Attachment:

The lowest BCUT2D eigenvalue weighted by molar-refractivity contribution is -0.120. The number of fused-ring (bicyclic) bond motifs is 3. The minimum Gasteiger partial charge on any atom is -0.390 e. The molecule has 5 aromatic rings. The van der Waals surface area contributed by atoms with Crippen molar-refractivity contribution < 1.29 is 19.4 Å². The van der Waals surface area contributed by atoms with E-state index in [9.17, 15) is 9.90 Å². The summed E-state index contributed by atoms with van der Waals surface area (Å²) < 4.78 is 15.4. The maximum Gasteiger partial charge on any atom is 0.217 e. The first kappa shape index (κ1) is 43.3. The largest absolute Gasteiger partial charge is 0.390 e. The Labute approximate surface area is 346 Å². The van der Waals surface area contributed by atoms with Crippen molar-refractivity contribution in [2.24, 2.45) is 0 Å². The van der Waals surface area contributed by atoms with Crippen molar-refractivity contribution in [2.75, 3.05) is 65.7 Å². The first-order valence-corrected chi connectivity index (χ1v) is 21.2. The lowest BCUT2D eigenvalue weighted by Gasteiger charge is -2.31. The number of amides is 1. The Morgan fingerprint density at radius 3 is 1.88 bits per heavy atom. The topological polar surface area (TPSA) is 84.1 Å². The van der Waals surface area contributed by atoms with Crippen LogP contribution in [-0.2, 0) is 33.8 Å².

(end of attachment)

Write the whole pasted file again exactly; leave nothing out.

The lowest BCUT2D eigenvalue weighted by molar-refractivity contribution is -0.120. The number of fused-ring (bicyclic) bond motifs is 3. The minimum Gasteiger partial charge on any atom is -0.390 e. The molecule has 5 aromatic rings. The van der Waals surface area contributed by atoms with Crippen molar-refractivity contribution < 1.29 is 19.4 Å². The van der Waals surface area contributed by atoms with E-state index in [9.17, 15) is 9.90 Å². The summed E-state index contributed by atoms with van der Waals surface area (Å²) < 4.78 is 15.4. The maximum Gasteiger partial charge on any atom is 0.217 e. The first kappa shape index (κ1) is 43.3. The largest absolute Gasteiger partial charge is 0.390 e. The Labute approximate surface area is 346 Å². The van der Waals surface area contributed by atoms with Crippen molar-refractivity contribution in [2.24, 2.45) is 0 Å². The van der Waals surface area contributed by atoms with Crippen molar-refractivity contribution in [2.75, 3.05) is 65.7 Å². The first-order valence-corrected chi connectivity index (χ1v) is 21.2. The lowest BCUT2D eigenvalue weighted by Gasteiger charge is -2.31. The number of amides is 1. The Morgan fingerprint density at radius 3 is 1.88 bits per heavy atom. The topological polar surface area (TPSA) is 84.1 Å². The van der Waals surface area contributed by atoms with Crippen LogP contribution in [-0.2, 0) is 33.8 Å².